“Why not hold a happy hour in the next hour and sell drinks for $1 or even give them away?” asks Allen. “You can ‘tweet’ about it on Twitter and others will ‘retweet’ for you. Even if you offer free drinks for that hour, the cost will either be the same or less than what you’d spend marketing a traditional happy hour combined with the hit you take serving discounted drinks.”
Allen says the traditional happy hour is an outdated 1980s approach and that spending marketing dollars to bring people into your pizzeria, who then order cheap drinks and smaller portions of food, doesn’t work.
“You can actually get more people in by not giving a discount,” says Allen. “Partner with a charitable organization, sell $5 drinks for $7 one day a week and give the proceeds to the charity. That increases your word-of-mouth marketing, and you might just get a mention in the news.”
Announce your charitable happy hour on Facebook and Twitter for free. Your younger staff knows all the ins and outs of digital media and can help you with this.
Instead of trying to improve slow periods, Allen suggests extending your peak periods an hour or so.
“Focus on the peaks where you can expand. Promote those to get customers into dinner earlier and you can turn another table during that time,” says Allen. Whatever you do to be innovative, you need to stick to your guns, says Rack. If you decide to have happy hour from 10 p.m. until you close at 11:30 p.m., even if there’s only one customer in your pizzeria at 11 p.m., you still can’t close early.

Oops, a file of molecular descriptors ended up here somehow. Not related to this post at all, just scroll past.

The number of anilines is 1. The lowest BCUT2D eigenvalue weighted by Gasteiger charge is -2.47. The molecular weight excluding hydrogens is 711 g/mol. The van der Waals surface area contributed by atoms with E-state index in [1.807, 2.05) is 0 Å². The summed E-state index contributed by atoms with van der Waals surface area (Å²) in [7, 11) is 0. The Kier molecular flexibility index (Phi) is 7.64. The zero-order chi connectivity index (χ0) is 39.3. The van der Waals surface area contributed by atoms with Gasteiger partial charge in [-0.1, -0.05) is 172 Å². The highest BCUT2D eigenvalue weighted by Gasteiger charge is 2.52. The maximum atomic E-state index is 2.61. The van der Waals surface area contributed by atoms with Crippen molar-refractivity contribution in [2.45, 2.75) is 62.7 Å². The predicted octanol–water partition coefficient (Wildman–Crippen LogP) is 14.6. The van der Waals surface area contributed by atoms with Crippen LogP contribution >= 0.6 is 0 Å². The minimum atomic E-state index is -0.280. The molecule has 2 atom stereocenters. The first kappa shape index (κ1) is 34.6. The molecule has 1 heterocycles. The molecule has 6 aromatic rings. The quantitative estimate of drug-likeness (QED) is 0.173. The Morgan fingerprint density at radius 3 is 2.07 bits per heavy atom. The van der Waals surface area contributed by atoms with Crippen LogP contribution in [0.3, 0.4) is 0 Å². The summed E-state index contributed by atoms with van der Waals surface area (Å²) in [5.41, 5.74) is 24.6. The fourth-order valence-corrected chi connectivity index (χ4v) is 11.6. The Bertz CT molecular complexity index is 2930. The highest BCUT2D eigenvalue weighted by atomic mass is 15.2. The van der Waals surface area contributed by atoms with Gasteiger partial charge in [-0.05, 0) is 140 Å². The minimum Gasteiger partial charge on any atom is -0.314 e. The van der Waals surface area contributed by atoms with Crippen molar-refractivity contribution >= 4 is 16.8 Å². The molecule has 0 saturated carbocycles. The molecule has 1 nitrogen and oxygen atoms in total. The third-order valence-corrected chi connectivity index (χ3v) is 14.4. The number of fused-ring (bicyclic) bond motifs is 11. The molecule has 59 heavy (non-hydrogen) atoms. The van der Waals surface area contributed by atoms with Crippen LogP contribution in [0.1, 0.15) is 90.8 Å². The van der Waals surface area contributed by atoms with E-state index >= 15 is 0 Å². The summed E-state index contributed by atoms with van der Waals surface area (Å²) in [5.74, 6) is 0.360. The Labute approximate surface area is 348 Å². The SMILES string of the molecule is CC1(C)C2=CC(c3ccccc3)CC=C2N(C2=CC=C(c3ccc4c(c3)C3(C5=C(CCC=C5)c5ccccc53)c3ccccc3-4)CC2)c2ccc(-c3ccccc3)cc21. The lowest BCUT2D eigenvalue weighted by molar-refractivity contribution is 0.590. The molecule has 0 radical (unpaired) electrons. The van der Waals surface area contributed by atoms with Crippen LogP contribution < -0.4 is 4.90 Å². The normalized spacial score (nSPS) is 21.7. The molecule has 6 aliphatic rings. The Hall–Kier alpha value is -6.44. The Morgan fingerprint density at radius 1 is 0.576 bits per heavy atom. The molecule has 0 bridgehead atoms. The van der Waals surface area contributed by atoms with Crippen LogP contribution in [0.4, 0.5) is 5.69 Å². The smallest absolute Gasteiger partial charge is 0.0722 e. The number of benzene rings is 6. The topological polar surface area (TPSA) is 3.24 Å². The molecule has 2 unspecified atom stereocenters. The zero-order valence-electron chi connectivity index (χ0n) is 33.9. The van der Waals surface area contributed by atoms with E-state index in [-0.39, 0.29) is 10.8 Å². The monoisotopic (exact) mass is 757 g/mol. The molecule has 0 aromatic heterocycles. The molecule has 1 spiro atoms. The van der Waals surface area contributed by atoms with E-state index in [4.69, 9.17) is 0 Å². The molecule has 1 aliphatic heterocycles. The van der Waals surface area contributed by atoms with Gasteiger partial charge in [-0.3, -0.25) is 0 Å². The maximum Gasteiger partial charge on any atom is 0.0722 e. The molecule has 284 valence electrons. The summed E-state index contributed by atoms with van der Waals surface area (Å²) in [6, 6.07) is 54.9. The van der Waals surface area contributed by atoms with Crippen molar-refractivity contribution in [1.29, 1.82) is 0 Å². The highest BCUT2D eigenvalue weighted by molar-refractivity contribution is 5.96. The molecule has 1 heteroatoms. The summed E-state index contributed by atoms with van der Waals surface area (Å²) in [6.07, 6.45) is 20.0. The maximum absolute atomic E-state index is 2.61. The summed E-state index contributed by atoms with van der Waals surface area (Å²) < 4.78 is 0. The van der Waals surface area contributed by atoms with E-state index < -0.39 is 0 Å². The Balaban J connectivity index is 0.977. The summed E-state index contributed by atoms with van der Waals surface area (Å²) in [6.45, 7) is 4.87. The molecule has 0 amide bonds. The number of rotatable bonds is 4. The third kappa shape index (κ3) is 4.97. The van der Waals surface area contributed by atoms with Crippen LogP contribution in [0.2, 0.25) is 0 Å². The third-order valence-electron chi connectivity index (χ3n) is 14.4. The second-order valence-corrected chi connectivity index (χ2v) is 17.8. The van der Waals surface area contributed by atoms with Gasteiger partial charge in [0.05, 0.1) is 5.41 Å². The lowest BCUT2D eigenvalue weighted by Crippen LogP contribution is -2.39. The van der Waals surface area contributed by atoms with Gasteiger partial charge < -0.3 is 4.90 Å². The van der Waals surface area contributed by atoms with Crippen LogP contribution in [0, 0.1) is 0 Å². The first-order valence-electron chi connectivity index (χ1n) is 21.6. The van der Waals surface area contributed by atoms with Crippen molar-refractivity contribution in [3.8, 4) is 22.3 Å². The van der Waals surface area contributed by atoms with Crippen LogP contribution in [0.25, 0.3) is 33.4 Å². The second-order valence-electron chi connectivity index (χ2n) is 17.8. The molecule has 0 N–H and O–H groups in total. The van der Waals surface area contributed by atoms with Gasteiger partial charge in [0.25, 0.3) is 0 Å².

“You can’t close when you’ve said you will be open,” Rack says.
A party might show up after 11 p.m., expecting happy hour prices. If you’re still unsure of how to market your happy hour, Marzigliano suggests asking other businesses and pizzerias in your neighborhood what they do.
“Ask them where people look for happy hours,” says Marzigliano, who is new to Las Vegas. That’s how he found out about myvegashappyhour.com. Your city may have something similar.
Don’t be afraid to call your happy hour by another name. Coin something individual just for your brand, Allen suggests. ❖
Ensuring your customers’ safety
Now that you’ve drawn in new customers because of your happy hour promotion, make sure they aren’t over-served. Here are some tips from restaurant consultant Aaron Allen:
❖ Provide every employee with bar safety or responsible alcohol training, and don’t do it yourself.
❖ Give each employee who successfully completes bar safety training written documentation.
❖ Provide taxi service for anyone who shouldn’t be driving. This protects both the customer and you from legal retaliation, should there be an accident.
❖ Have a crisis communications plan in place, so if something happens because a patron had too much to drink, every staff member will know what to do and say.
❖ Tell your employees once how to handle an over-served patron and remind them 1,000 times.
Heather Larson is a freelance writer in Tacoma, Washington, who frequently writes for trade publications.